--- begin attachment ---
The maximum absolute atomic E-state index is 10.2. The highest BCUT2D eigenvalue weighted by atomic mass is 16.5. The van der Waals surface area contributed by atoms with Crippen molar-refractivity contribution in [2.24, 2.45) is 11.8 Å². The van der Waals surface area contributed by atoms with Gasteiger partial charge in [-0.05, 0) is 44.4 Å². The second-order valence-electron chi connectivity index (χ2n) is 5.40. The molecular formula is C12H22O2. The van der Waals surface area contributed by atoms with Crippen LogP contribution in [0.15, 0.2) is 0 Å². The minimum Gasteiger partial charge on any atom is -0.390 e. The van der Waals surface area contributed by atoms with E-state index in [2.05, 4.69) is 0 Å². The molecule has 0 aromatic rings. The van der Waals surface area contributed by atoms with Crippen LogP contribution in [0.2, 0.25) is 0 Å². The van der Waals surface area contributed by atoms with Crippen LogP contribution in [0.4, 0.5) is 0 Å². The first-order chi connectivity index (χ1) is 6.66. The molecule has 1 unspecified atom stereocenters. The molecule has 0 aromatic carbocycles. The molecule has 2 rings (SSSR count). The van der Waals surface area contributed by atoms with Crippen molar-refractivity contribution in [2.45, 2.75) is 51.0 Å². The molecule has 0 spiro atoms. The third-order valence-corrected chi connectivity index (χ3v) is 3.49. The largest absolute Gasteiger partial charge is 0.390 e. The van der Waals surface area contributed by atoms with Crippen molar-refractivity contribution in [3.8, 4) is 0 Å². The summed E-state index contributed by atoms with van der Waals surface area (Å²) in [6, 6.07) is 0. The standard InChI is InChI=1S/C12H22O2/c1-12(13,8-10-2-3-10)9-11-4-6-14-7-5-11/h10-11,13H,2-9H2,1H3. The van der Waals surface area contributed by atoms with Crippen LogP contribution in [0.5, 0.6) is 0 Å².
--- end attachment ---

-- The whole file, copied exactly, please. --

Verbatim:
The maximum absolute atomic E-state index is 10.2. The highest BCUT2D eigenvalue weighted by atomic mass is 16.5. The van der Waals surface area contributed by atoms with Crippen molar-refractivity contribution in [2.24, 2.45) is 11.8 Å². The van der Waals surface area contributed by atoms with Gasteiger partial charge in [-0.05, 0) is 44.4 Å². The second-order valence-electron chi connectivity index (χ2n) is 5.40. The molecular formula is C12H22O2. The van der Waals surface area contributed by atoms with Crippen LogP contribution in [0.15, 0.2) is 0 Å². The minimum Gasteiger partial charge on any atom is -0.390 e. The van der Waals surface area contributed by atoms with E-state index in [2.05, 4.69) is 0 Å². The molecule has 0 aromatic rings. The van der Waals surface area contributed by atoms with Crippen LogP contribution in [0.2, 0.25) is 0 Å². The van der Waals surface area contributed by atoms with Crippen LogP contribution in [0.4, 0.5) is 0 Å². The first-order chi connectivity index (χ1) is 6.66. The molecule has 1 unspecified atom stereocenters. The molecule has 0 aromatic carbocycles. The molecule has 2 rings (SSSR count). The van der Waals surface area contributed by atoms with Crippen molar-refractivity contribution in [2.45, 2.75) is 51.0 Å². The molecule has 0 spiro atoms. The third-order valence-corrected chi connectivity index (χ3v) is 3.49. The largest absolute Gasteiger partial charge is 0.390 e. The van der Waals surface area contributed by atoms with Crippen molar-refractivity contribution in [3.8, 4) is 0 Å². The summed E-state index contributed by atoms with van der Waals surface area (Å²) in [6, 6.07) is 0. The standard InChI is InChI=1S/C12H22O2/c1-12(13,8-10-2-3-10)9-11-4-6-14-7-5-11/h10-11,13H,2-9H2,1H3. The van der Waals surface area contributed by atoms with Crippen LogP contribution in [0.5, 0.6) is 0 Å².